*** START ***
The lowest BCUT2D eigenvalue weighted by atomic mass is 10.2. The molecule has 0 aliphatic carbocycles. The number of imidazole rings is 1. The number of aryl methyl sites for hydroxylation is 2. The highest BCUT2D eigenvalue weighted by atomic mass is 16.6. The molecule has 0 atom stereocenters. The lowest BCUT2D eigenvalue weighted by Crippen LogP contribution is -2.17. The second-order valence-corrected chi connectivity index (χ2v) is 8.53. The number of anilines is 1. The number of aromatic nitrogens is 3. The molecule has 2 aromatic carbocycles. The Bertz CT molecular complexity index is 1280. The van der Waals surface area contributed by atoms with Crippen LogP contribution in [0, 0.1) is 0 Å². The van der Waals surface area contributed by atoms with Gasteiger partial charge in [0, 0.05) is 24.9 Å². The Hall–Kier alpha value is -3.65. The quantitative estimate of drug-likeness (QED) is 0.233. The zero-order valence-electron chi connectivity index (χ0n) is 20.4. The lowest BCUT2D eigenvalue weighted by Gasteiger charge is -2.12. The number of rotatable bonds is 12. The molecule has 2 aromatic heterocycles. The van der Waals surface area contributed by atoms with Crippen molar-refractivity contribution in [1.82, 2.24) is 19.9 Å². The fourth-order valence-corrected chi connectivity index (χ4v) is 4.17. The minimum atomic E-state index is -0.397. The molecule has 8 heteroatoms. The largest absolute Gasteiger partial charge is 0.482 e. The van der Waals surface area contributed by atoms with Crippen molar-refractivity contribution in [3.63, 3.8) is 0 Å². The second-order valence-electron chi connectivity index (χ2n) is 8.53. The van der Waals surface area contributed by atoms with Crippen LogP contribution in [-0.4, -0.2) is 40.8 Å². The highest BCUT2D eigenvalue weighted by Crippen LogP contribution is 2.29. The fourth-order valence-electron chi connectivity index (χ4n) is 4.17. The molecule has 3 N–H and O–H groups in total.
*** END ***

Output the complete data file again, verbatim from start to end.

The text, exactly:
The lowest BCUT2D eigenvalue weighted by atomic mass is 10.2. The molecule has 0 aliphatic carbocycles. The number of imidazole rings is 1. The number of aryl methyl sites for hydroxylation is 2. The highest BCUT2D eigenvalue weighted by atomic mass is 16.6. The molecule has 0 atom stereocenters. The lowest BCUT2D eigenvalue weighted by Crippen LogP contribution is -2.17. The second-order valence-corrected chi connectivity index (χ2v) is 8.53. The number of anilines is 1. The number of aromatic nitrogens is 3. The molecule has 2 aromatic carbocycles. The Bertz CT molecular complexity index is 1280. The van der Waals surface area contributed by atoms with Crippen LogP contribution in [0, 0.1) is 0 Å². The van der Waals surface area contributed by atoms with Gasteiger partial charge in [0, 0.05) is 24.9 Å². The Hall–Kier alpha value is -3.65. The quantitative estimate of drug-likeness (QED) is 0.233. The zero-order valence-electron chi connectivity index (χ0n) is 20.4. The lowest BCUT2D eigenvalue weighted by Gasteiger charge is -2.12. The number of rotatable bonds is 12. The molecule has 2 aromatic heterocycles. The van der Waals surface area contributed by atoms with Crippen molar-refractivity contribution in [1.82, 2.24) is 19.9 Å². The fourth-order valence-corrected chi connectivity index (χ4v) is 4.17. The minimum atomic E-state index is -0.397. The molecule has 8 heteroatoms. The largest absolute Gasteiger partial charge is 0.482 e. The van der Waals surface area contributed by atoms with Crippen molar-refractivity contribution in [3.63, 3.8) is 0 Å². The second-order valence-electron chi connectivity index (χ2n) is 8.53. The van der Waals surface area contributed by atoms with Crippen LogP contribution in [-0.4, -0.2) is 40.8 Å². The highest BCUT2D eigenvalue weighted by Crippen LogP contribution is 2.29. The fourth-order valence-electron chi connectivity index (χ4n) is 4.17. The molecule has 3 N–H and O–H groups in total.